When Staff Advisors Want To Market Themselves (Bryan Hasling, Millennial Planners) – As larger advisory firms increasingly hire next-generation advisors into client service roles (rather than day-1 sales roles), the obligation of “business development” is shifting from something that advisors must learn upfront, to a path that they grow and move into after several years of experience. On the one hand, this is good news for many advisors, whose preferred role in the first place was to do “real financial planning that changes real lives” without any cold calling. On the other hand, for advisors who do want to continue to grow and move up the ladder at the firm, business development typically does become a required skill/role eventually. Which in turn starts to raise some difficult questions unto themselves, from “should I be marketing myself separately from my firm?” (especially for larger advisory firms that are increasingly branding themselves and building their own marketing machines), “should I be tweeting (and if so, about what)?”, and “does anyone even care what I have to say?” Hasling suggests that from the firm’s perspective, the best approach is to try to identify the people who may have a natural proclivity towards marketing – the “natural marketers” – and both focus the resources there, but also recognize that such natural marketers can help grow the future of the firm, but are also more likely to want/need to market themselves as well (which means the firm needs to be prepared to accommodate them, or risk that they’ll eventually take their marketing skills to go launch and build their own firms instead).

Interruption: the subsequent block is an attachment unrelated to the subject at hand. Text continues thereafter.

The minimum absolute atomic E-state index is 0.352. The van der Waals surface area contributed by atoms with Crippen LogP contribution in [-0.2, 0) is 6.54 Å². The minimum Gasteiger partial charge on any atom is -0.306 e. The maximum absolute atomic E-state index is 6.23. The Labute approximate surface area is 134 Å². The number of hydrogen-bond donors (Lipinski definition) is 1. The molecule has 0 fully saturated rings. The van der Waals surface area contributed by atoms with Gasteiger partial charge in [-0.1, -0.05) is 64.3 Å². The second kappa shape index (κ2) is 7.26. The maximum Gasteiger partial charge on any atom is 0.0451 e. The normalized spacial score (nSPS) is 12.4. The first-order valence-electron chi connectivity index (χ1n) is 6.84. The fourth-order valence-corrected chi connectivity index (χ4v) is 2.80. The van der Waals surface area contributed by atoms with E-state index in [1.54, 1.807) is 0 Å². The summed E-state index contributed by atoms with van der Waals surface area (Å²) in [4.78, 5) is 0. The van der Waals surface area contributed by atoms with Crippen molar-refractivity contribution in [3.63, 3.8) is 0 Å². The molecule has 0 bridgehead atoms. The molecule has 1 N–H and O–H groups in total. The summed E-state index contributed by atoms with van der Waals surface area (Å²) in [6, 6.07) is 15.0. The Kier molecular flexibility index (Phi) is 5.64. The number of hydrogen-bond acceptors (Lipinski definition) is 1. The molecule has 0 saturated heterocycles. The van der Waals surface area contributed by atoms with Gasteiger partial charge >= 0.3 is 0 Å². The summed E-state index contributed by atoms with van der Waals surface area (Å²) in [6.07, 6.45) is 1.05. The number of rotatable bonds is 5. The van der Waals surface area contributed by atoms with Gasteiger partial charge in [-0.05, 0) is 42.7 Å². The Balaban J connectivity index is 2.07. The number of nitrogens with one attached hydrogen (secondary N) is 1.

Will Designations Make You More Successful? (Helen Ngo, Financial Planning) – As a new financial advisor with a strong academic pedigree, Ngo was excited to launch into her first financial advisor training program to get her licensing exams and her CFP certification, under the auspices that the more she knew about the numbers and the rules, the more clients would want to hire her (as opposed to the newbie advisor with a history degree and no professional designations sitting next to her). Yet in practice, that no-designation rookie advisor outperformed her, building $10M of AUM in his first year out of the training program, while Ngo struggled to close the prospects she was getting in front of. The distinction: designations like CFP certification may be helpful for marketing purposes to get a prospect in front of you, but you still have to learn to “sell” and persuade them to actually sign on the dotted line (converting them from being “just” a prospect into a bona fide paying client). In other words, the key to financial advisor success is very much about people skills and is still about “selling”… even if what you’re selling is you and the financial planning you’re offering. Or more generally, the ability to manage people’s expectations is more important than the actual returns you may get them. Ultimately, that doesn’t mean it’s bad to get professional designations – as Ngo notes, CFP certification is widely recognized by the general public now – but the decision about whether to invest more time and money towards another designation should still be viewed in the context of the overall marketing plan (which means, particularly after getting CFP certification, what the advisor pursues next should be driven more by how they want to specialize and differentiate, than just adding more letters for the sake of letters alone, such as getting the CDFA designation with a desire to pursue the divorce niche, or the AEP to pursue an estate planning specialization). The key point, though, is simply to recognize that success isn’t just about getting designations for the sake of designations (and marketing) alone; in the end, new advisors also still have to spend time honing their ability to read people and communicate more effectively, too (e.g., join Toastmasters). Otherwise, you may be a smart financial advisor, but not necessarily a good one. Or as the industry saying goes, “No one cares what you know, until they know that you care.”